Christ set forth as a propitiation

1 PETER 1:19 But with the precious blood of Christ, as of a lamb without blemish and without spot:

‘Christ Jesus, whom God hath set forth to be a propitiation through faith in his blood.’ Romans 3:24–25

Suggested Further Reading: Exodus 25:17–22

God has set forth Christ as being a propitiation. The Greek word ishilasterion which, being translated, may mean a mercy seat or a covering. Now God has said to the sinner, ‘Do you desire to meet me? Would you be no longer my enemy? Would you tell me your sorrows? Would you receive my blessing? Would you establish a commerce between your Creator and your soul? I set forth Christ to you as being the mercy seat, where I can meet with you and you can meet with me.’ Or take the word as signifying a covering; as the mercy seat covered the tables of the law, and so covered that which was the cause of divine anger, because we had broken his commandment. ‘Would you have anything which can cover your sin? Cover it from me your God, so that I need not be provoked to anger; cover it from you so that you need not be cowed with excessive fear, and tremble to approach me as you did when I came in thunders and lightnings upon Sinai? Would you have a shelter which shall hide altogether your sins and your iniquities? I set it forth to you in the person of my bleeding Son. Trust in his blood, and your sin is covered from my eyes; it shall be covered from your own eyes too; and being justified by faith, you shall have peace with God through Jesus Christ your Lord.’ O that we may have grace to accept now what God the Father sets forth! The Romish priest sets forth this and that; our own Romish hearts set forth such-and-such-another thing; but God sets forth Christ. The preacher of doctrine sets forth a dogma; the preacher of experience sets forth a feeling; the preacher of practice often sets forth an effort; but God puts before you Christ. ‘There I will meet with thee.’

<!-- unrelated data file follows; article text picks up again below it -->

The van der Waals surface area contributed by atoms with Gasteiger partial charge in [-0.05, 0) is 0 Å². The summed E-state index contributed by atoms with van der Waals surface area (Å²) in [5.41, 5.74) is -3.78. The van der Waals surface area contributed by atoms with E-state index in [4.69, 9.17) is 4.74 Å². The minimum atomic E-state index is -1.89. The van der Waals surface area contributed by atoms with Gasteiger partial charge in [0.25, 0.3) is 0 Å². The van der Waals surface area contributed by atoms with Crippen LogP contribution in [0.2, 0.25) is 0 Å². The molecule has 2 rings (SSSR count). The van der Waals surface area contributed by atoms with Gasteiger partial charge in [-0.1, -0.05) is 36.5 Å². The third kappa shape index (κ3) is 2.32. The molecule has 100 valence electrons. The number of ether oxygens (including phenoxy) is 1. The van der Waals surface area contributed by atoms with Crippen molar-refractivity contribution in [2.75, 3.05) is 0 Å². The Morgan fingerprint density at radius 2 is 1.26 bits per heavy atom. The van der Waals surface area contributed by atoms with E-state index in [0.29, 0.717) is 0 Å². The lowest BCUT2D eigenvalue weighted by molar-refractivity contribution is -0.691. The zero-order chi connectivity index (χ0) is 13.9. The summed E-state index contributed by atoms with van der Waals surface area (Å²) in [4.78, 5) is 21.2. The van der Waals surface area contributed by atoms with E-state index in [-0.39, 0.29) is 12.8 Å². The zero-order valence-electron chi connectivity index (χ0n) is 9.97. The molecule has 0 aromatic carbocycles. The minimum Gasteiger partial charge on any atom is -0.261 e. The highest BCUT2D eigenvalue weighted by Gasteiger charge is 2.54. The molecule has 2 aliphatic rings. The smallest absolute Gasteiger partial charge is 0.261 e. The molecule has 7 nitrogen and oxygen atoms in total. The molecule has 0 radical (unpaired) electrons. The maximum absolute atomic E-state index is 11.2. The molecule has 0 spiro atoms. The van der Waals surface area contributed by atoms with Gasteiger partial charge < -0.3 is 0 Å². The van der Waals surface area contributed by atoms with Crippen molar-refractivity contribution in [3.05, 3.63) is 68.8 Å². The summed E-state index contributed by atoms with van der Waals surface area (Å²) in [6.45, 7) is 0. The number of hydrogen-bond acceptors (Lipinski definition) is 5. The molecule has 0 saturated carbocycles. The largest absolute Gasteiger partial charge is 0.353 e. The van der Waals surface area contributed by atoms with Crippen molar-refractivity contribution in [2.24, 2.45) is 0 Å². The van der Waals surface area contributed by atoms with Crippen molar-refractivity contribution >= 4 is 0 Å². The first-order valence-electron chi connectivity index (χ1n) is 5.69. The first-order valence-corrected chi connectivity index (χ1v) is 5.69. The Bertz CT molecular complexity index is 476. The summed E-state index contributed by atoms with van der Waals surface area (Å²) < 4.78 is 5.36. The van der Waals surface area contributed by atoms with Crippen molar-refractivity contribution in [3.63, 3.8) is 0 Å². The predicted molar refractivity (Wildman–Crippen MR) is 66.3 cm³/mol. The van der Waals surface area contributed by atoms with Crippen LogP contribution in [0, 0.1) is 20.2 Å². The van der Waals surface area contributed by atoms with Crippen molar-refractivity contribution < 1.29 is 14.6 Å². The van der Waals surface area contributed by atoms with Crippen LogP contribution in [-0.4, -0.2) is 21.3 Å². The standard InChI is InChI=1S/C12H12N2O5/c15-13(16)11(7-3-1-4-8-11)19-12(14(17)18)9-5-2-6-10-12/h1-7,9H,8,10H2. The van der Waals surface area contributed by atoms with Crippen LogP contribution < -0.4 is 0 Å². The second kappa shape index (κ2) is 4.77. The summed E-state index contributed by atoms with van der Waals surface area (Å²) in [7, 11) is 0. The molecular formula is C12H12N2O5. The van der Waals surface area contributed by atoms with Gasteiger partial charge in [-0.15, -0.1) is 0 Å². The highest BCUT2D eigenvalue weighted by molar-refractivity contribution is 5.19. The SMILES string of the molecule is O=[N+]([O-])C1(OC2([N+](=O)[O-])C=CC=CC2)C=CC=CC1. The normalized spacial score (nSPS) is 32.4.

For meditation: Christ is the only propitiation that God in his mercy will accept as a covering for our sin (Romans 3:25; Hebrews 2:17; 1 John 2:2; 4:10). Have you accepted him too, or are you still trying to bodge your own cover-up job? It won’t work (Genesis 3:7–9).

Sermon no. 373   29 March (Good Friday 1861)

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The Mercy of God



“The mercy of God.”   Psalm 52:8